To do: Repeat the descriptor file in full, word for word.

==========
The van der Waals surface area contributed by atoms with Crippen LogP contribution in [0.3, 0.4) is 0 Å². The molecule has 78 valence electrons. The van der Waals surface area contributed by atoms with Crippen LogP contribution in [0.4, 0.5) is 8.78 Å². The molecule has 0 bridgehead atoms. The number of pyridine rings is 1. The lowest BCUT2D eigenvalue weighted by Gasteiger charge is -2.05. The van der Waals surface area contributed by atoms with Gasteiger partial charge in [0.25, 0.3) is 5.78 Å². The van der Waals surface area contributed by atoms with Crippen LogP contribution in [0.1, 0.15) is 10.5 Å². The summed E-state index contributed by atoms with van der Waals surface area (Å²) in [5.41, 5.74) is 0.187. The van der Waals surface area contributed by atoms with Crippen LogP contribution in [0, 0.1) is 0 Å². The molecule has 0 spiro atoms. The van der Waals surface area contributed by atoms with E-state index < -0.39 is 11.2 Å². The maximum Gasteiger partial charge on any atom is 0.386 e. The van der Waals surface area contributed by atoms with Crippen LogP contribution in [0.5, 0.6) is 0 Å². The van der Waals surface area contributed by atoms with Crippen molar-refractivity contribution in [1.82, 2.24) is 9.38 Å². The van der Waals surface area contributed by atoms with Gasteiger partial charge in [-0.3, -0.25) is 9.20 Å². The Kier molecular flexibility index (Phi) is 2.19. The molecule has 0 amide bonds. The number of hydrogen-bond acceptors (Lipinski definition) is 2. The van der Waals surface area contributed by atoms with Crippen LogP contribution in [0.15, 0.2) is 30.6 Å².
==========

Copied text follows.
The van der Waals surface area contributed by atoms with Crippen LogP contribution in [0.3, 0.4) is 0 Å². The molecule has 78 valence electrons. The van der Waals surface area contributed by atoms with Crippen LogP contribution in [0.4, 0.5) is 8.78 Å². The molecule has 0 bridgehead atoms. The number of pyridine rings is 1. The lowest BCUT2D eigenvalue weighted by Gasteiger charge is -2.05. The van der Waals surface area contributed by atoms with Gasteiger partial charge in [0.25, 0.3) is 5.78 Å². The van der Waals surface area contributed by atoms with Crippen LogP contribution in [0.1, 0.15) is 10.5 Å². The summed E-state index contributed by atoms with van der Waals surface area (Å²) in [5.41, 5.74) is 0.187. The van der Waals surface area contributed by atoms with Crippen LogP contribution in [0, 0.1) is 0 Å². The molecule has 0 spiro atoms. The van der Waals surface area contributed by atoms with E-state index < -0.39 is 11.2 Å². The maximum Gasteiger partial charge on any atom is 0.386 e. The van der Waals surface area contributed by atoms with Crippen LogP contribution in [0.5, 0.6) is 0 Å². The van der Waals surface area contributed by atoms with Crippen molar-refractivity contribution in [1.82, 2.24) is 9.38 Å². The van der Waals surface area contributed by atoms with Gasteiger partial charge in [-0.3, -0.25) is 9.20 Å². The Kier molecular flexibility index (Phi) is 2.19. The molecule has 0 amide bonds. The number of hydrogen-bond acceptors (Lipinski definition) is 2. The van der Waals surface area contributed by atoms with Crippen LogP contribution in [0.15, 0.2) is 30.6 Å².